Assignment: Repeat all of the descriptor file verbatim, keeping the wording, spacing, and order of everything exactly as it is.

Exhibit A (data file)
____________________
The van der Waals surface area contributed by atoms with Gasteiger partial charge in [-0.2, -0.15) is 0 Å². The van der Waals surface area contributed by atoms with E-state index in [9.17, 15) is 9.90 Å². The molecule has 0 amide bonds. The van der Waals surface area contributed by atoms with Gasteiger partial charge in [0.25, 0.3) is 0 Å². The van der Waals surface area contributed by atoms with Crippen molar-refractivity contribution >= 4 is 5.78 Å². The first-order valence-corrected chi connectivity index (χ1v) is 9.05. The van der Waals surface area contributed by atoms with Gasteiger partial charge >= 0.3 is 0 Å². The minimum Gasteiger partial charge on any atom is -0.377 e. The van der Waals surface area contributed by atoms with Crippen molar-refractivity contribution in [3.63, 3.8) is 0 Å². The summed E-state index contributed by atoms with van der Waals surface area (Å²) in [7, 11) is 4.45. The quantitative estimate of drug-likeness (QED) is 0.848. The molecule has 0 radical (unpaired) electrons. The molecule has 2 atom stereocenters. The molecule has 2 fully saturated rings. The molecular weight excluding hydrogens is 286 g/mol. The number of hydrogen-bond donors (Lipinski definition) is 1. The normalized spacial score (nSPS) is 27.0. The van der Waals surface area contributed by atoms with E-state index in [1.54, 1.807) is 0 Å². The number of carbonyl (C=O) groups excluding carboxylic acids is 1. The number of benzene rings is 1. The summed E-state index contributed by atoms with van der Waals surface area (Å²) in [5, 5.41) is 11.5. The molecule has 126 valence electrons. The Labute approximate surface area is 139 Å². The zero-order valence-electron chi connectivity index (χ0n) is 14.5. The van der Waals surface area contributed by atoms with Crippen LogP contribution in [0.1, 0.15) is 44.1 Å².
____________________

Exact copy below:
The van der Waals surface area contributed by atoms with Gasteiger partial charge in [-0.2, -0.15) is 0 Å². The van der Waals surface area contributed by atoms with E-state index in [9.17, 15) is 9.90 Å². The molecule has 0 amide bonds. The van der Waals surface area contributed by atoms with Gasteiger partial charge in [0.25, 0.3) is 0 Å². The van der Waals surface area contributed by atoms with Crippen molar-refractivity contribution >= 4 is 5.78 Å². The first-order valence-corrected chi connectivity index (χ1v) is 9.05. The van der Waals surface area contributed by atoms with Gasteiger partial charge >= 0.3 is 0 Å². The minimum Gasteiger partial charge on any atom is -0.377 e. The van der Waals surface area contributed by atoms with Crippen molar-refractivity contribution in [3.63, 3.8) is 0 Å². The summed E-state index contributed by atoms with van der Waals surface area (Å²) in [7, 11) is 4.45. The quantitative estimate of drug-likeness (QED) is 0.848. The molecule has 0 radical (unpaired) electrons. The molecule has 2 atom stereocenters. The molecule has 2 fully saturated rings. The molecular weight excluding hydrogens is 286 g/mol. The number of hydrogen-bond donors (Lipinski definition) is 1. The normalized spacial score (nSPS) is 27.0. The van der Waals surface area contributed by atoms with E-state index in [1.54, 1.807) is 0 Å². The number of carbonyl (C=O) groups excluding carboxylic acids is 1. The number of benzene rings is 1. The summed E-state index contributed by atoms with van der Waals surface area (Å²) in [5, 5.41) is 11.5. The molecule has 126 valence electrons. The Labute approximate surface area is 139 Å². The zero-order valence-electron chi connectivity index (χ0n) is 14.5. The van der Waals surface area contributed by atoms with Crippen LogP contribution in [0.1, 0.15) is 44.1 Å².